by Zazie Tobey, staff writer
Faith Hagenhofer, a sheep farmer and fiber artist from Tenino Washington, came to speak in Cannon Lounge on Sept. 27 about the importance of localizing fiber. She gave her bioregionalist perspective of textile production, arguing that sustainability can be possible in this field. Hagenhofer also led a felt making workshop out on fortune property at the Fiber Arts House on Sept. 28.
The majority of Fiber Arts crew members were at the workshop and had also seen Hagenhofer’s speech.
“Wilson is lucky to have fiber arts crew,” said Hagenhofer. “The school is based around the same tradition that fiber is.”
The fiber tradition is one of the oldest running; behind the success of medieval living and the spread of ancient empires, there stands a Shepherd and a weaver. Wool has played a vital role in human culture and is a sustainable resource that continues to provide pleasing aesthetics and practical insulation.
“The oldest materials in the world happen to be felt,” said Hagenhofer, “along with cedar bark. There has been evidence of preserved felt specimens, frozen or buried, in the Alti Mountains of Asia.”
All it takes to make felt is wool, moisture, pressure and agitation; its about as simple as it gets. Hagenhofer, the majority of the fiber arts crew, and two other students gathered around the table and began to lay wool out on top of a plastic mat. The felt project was made entirely out of Warren Wilson wool, thanks to the sheep that arrived last year on the farm.
“I thought the main point of Faith’s speech was localizing buyer regional fiber and keeping that conversation open between fiber artists and farmers,” said Francesca Clifford, a sophomore and Fiber Arts crew member. According to a fact from Hagenhofer’s speech this conversation is strong in our community: there are over 500 fiber-producing farms within 100 miles of Asheville.
The disparity of speculation over food versus fiber sustainability was another topic that Hagenhofer drew attention to.
“Around 30 % of food that’s bought is wasted,” said Calixta Killander a junior and member of Fiber Arts crew. “People get really embarrassed about wasting food, but not embarrassed about wasting fiber.”
People are proud of the amount of clothes they have in their closets, and even though half of them are barely worn, the shopping continues.
“You grow your own fiber, which people don’t realize,” said Hagenhofer. “[There are] so many ways to create natural fiber it’s worth investing the time, and not buying from a department store.”
Hagenhofer believes that everything today is made to be thrown away, and waste like that isn’t helping the second-hand markets. Recycling fiber is a parallel idea to buying local, and not everyone understands or has access to the magic of a Wilson free pile. By the time clothes make it to the thrift store they are shot in quality, unsellable to the local community and also worthless for shipping internationally for donation.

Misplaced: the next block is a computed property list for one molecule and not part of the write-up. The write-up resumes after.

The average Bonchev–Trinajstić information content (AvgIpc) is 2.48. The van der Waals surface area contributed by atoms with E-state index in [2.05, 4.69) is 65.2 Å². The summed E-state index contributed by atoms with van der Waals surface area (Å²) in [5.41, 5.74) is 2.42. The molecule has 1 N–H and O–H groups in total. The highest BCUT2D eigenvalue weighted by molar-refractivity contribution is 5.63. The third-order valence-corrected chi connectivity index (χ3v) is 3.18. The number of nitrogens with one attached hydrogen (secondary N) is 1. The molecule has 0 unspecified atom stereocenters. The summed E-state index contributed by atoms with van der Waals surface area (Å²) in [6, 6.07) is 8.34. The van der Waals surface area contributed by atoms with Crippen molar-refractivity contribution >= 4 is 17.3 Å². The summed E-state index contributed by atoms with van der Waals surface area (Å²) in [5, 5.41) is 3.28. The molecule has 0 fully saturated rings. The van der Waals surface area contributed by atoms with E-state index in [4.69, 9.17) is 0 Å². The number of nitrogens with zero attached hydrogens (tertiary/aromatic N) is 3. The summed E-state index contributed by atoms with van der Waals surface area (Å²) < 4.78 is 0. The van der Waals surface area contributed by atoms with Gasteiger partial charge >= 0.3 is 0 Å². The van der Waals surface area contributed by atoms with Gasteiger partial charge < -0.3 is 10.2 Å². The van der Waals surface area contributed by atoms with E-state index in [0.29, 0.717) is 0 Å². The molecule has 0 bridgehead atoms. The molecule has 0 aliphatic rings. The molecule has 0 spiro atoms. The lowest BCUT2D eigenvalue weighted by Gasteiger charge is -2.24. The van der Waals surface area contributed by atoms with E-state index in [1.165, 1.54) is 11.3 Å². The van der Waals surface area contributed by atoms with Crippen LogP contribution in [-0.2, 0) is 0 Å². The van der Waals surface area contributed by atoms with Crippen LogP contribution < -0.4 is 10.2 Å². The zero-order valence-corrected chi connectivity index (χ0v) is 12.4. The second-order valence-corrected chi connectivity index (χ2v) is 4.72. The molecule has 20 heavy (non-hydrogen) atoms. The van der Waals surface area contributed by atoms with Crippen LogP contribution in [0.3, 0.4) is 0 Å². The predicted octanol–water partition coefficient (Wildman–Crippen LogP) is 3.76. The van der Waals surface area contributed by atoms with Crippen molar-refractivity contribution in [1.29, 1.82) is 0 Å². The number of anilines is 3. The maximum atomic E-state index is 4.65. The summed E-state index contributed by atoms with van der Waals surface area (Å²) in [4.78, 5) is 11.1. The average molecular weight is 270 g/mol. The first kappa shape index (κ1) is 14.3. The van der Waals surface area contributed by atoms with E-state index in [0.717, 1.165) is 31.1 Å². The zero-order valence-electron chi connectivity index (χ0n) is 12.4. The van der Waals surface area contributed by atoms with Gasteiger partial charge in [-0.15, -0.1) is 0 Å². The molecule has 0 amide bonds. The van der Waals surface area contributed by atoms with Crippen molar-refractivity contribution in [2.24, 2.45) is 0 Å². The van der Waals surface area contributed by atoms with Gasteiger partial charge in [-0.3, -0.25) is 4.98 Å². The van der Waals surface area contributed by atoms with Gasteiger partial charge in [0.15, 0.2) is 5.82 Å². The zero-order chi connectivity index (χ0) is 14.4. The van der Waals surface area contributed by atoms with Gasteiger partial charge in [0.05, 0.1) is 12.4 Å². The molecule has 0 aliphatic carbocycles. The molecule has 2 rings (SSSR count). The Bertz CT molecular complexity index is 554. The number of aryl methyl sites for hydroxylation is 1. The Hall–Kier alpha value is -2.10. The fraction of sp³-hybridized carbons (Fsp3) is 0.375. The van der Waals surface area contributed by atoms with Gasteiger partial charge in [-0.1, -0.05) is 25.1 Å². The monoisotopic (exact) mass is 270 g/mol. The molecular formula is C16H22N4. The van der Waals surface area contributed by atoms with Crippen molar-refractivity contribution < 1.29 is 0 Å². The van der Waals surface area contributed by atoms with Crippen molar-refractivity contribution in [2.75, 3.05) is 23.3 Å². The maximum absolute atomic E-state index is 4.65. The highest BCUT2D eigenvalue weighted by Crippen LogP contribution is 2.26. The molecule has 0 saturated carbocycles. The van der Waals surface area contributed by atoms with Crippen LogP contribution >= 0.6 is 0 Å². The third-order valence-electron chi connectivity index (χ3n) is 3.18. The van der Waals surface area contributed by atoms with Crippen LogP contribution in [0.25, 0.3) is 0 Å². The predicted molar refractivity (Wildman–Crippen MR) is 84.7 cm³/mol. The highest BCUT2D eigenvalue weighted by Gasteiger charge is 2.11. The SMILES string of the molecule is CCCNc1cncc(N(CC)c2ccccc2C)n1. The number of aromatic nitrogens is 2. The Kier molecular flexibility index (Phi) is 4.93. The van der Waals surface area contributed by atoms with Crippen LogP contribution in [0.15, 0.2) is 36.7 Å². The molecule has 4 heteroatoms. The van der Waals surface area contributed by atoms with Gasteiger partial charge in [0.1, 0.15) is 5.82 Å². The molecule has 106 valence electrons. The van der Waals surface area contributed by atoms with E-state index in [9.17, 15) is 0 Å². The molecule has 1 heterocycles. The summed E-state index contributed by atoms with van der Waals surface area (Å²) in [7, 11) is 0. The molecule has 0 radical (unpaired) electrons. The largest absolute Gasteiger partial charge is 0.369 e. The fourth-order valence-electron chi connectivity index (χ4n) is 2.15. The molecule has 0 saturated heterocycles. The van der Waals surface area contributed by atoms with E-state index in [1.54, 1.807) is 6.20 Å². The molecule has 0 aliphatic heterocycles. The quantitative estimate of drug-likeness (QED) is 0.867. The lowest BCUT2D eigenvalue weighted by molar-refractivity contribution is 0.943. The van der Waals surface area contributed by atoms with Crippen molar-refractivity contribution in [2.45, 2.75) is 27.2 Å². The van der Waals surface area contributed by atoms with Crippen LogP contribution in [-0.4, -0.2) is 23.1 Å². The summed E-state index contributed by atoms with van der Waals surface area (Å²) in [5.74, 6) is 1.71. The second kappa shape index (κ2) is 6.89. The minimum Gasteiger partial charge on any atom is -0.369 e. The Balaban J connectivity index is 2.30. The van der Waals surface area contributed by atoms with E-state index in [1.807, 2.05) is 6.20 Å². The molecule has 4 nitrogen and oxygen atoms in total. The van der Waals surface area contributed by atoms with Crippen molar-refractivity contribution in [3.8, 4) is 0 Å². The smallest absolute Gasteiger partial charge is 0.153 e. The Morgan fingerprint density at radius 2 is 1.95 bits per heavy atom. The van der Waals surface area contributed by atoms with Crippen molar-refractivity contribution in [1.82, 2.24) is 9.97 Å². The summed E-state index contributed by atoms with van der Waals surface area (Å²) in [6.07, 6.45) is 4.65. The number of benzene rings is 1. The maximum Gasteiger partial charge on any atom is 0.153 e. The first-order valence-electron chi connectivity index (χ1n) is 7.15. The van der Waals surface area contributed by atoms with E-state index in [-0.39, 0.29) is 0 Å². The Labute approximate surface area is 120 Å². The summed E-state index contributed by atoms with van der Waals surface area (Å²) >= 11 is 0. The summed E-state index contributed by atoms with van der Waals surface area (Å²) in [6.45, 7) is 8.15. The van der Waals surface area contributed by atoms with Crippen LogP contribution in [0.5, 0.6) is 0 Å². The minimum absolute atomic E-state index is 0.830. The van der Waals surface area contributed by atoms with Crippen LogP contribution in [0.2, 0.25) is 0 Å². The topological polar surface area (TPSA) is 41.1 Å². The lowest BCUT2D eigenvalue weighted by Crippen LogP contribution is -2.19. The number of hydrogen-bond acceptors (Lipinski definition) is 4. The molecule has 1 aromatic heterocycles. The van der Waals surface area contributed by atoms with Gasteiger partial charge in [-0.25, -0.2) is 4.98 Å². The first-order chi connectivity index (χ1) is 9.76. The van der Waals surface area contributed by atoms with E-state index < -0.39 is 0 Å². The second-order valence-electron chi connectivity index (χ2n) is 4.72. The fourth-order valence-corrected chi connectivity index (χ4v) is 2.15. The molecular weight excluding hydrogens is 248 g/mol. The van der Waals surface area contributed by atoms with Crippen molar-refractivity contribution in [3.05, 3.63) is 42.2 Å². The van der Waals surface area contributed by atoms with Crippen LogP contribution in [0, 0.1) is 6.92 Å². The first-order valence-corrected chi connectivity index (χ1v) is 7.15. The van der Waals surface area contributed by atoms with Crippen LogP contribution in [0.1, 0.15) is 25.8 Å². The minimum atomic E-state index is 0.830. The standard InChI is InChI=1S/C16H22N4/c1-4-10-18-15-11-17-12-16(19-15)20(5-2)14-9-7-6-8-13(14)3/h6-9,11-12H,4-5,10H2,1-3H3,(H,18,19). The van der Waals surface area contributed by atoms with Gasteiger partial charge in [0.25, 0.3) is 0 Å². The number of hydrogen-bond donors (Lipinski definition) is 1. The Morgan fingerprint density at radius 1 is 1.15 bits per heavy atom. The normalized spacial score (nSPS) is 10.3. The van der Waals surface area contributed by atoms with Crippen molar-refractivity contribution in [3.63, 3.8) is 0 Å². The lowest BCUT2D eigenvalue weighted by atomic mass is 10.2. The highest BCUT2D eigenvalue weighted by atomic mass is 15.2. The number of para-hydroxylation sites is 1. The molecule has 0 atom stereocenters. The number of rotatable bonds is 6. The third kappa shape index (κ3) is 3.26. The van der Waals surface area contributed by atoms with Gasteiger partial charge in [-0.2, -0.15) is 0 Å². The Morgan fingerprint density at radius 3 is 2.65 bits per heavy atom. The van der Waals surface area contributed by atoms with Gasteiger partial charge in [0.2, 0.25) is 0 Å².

“The fashion world now has 12 seasons,” said Hagenhofer. “That encourages people to buy more; that one trend, item might not be there the next time they return.”
With frequent change in the fads of the fashion world, the modern day consumer has to keep buying to keep up with the times.
Going local in fiber is being able to be assured of quality and morality every step of the process according to Hagenhofer: from the growing, to the assembly, to the longevity of the product.
“We can use our land to make our clothes!” she said. “I don’t want to see another housing development.”
While leading the felting workshop, Hagenhofer said the first step to supporting the local fiber mission was to convince county planner’s to protect farmland. The more available, healthy soil, the more opportunity for growing fiber, natural plant dyes and fiber producing livestock.
Right now the reality for most fiber consumers is they are buying products that have been grown using pesticides, assembled in sweatshops thousands of miles away, and finished with toxic dyes. According to the Natural Consumer Associations, cotton uses more than 25 % of all the insecticides in the world, and 12% of all the pesticides.
Fiber Arts Crew was grateful for Hagenhofer’s brief visit and extensive amount of knowledge shared. Melanie Foster, the Fiber Arts Crew Boss, voiced her appreciation for a fellow artist that used local products to sustain the art of beautiful handwovens.
“More local sourcing of fibers,” said Foster, “that’s another step towards building the integrity of our crew.”
The group laid the brown, gray and white felt across the table, still damp from the soap and water soaked through and stepped back to admire the mosaic of fiber.
“Why am I in school right now?” said Riley Moore a sophomore on Fiber Arts Crew and a fiber enthusiast. “I should be getting my (sheep) flock together!”
Hagenhofer encouraged students to follow up on fiber news by looking up NAFTA online to learn more about trade and global versus local resources, as well as attending the American Craft Week running from October 5 to 15. The Asheville area is teeming with workshops, local fiber artists and farms that could offer internships and further insight into relocalizing fiber.